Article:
When Kimberley Young hit a milestone birthday, she decided to become involved in the seniors community in Powell River.
“I joined the seniors centre as a lark when I turned 50,” she said. “At 51, I realized I want this facility to be here when I’m a ‘senior, senior’ so I joined the board.”
Today, she is director-at-large of Cranberry Seniors Centre, part of the Powell River Senior Citizens Association. Founded in the community in 1953, it became a chartered branch in 1958 and today has more than 230 members.
“It is a very active centre and we make sure that we do mind, body and spirit activities here,” added Young.
These include games, lawn bowling, crafting groups, music, fitness, social get-togethers and meals. In recent years this has come to include frozen dinners, available to all seniors in the district at affordable prices. The association’s past president Gene Jamieson currently cooks the meals in the centre’s commercial kitchen.
“We discovered in 2017 that there was no more Meals on Wheels here because of lack of volunteers and I offered to start a program of frozen dinners for seniors in need. It snowballed from there,” she said.
The idea first came to her after being the recipient of a local meal program.
“My daughter’s co-workers had given me credit at The Convenient Chef because I was recuperating from surgery, and it was wonderful,” she added.
The Convenient Chef, a local catering company run by Marika Varro, also began offering an affordable seniors meal service in response to need within the community.
“We’ve been doing this over two years,” said Varro. “There is a desperate need for this service.”
Varro said she provides the program as a way to help her community. She subsidizes the cost of the meal service through her catering work.
“That’s my contribution to Powell River,” she added. “If we want our seniors to stay at home, and we do because we don’t have facilities for them to go into, then we have to feed them because food is medicine.”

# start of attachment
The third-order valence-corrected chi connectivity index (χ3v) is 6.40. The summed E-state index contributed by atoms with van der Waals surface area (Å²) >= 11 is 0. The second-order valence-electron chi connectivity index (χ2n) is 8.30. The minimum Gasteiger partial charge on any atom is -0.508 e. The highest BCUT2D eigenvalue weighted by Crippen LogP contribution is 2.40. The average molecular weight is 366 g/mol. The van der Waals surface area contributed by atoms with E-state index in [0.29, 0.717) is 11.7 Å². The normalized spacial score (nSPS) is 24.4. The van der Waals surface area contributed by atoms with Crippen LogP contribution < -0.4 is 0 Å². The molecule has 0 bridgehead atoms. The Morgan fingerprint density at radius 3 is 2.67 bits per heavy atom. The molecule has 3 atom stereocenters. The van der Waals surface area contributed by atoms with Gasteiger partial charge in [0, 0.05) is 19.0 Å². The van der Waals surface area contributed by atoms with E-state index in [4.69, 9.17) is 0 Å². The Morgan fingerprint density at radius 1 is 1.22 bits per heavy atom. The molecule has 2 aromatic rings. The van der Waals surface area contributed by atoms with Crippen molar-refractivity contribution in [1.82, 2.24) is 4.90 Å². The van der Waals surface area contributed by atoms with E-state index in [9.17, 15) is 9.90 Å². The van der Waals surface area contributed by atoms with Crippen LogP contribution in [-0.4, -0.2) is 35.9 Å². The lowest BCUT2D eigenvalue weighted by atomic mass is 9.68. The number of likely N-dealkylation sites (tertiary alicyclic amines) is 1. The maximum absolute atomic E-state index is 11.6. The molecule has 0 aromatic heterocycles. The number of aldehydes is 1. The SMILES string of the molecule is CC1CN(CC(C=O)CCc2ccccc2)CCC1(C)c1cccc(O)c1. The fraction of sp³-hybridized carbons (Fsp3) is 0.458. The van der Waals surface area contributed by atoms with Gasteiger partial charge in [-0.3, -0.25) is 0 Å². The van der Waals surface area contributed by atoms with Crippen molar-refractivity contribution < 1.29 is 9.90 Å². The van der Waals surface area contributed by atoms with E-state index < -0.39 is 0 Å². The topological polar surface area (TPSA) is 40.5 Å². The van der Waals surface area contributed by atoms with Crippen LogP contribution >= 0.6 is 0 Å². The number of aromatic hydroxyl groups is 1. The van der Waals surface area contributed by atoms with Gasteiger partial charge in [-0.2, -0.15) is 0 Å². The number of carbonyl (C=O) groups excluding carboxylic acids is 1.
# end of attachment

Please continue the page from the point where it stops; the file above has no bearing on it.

Both local meal services have found the demand within the community is large.
“In January of 2018 we were maybe doing 30 dinners a month and now we’re doing up to 400,” said Jamieson.
While neither service is looking for more clients, no one is turned away.
The need for nourishing meals are many, according to Jamieson, ranging from illness, financial need and simply no desire to cook.
“When I started it I talked to a lot of seniors who were eating tea and toast only whenever they felt hungry,” she said. “There were seniors who ate cereal three times a day and some who just didn’t know how to cook because their partner had always done the cooking and their partner is no longer with them.”
The level of financial need among seniors was eye-opening, she added.
“In this district, believe it or not we have a big majority of seniors living below the poverty level, which was kind of a surprise to me when we went into it,” said Jamieson. “We’ve had a lot of seniors retiring here because it’s less expensive than anywhere else in the Lower Mainland and a lot of them do need help.”
In addition to healthy meals, the senior population is often lonely, she said, especially newcomers. Jamieson suggested something like a volunteer visiting committee that stops by people’s homes to socialize and check on their well-being would be a great addition to the community.
“In some countries everyone over 80 gets a visit once a week from somebody just to make sure they’re okay,” she said. “We have a good community. We have a lot happening for seniors. We need to be better neighbours.”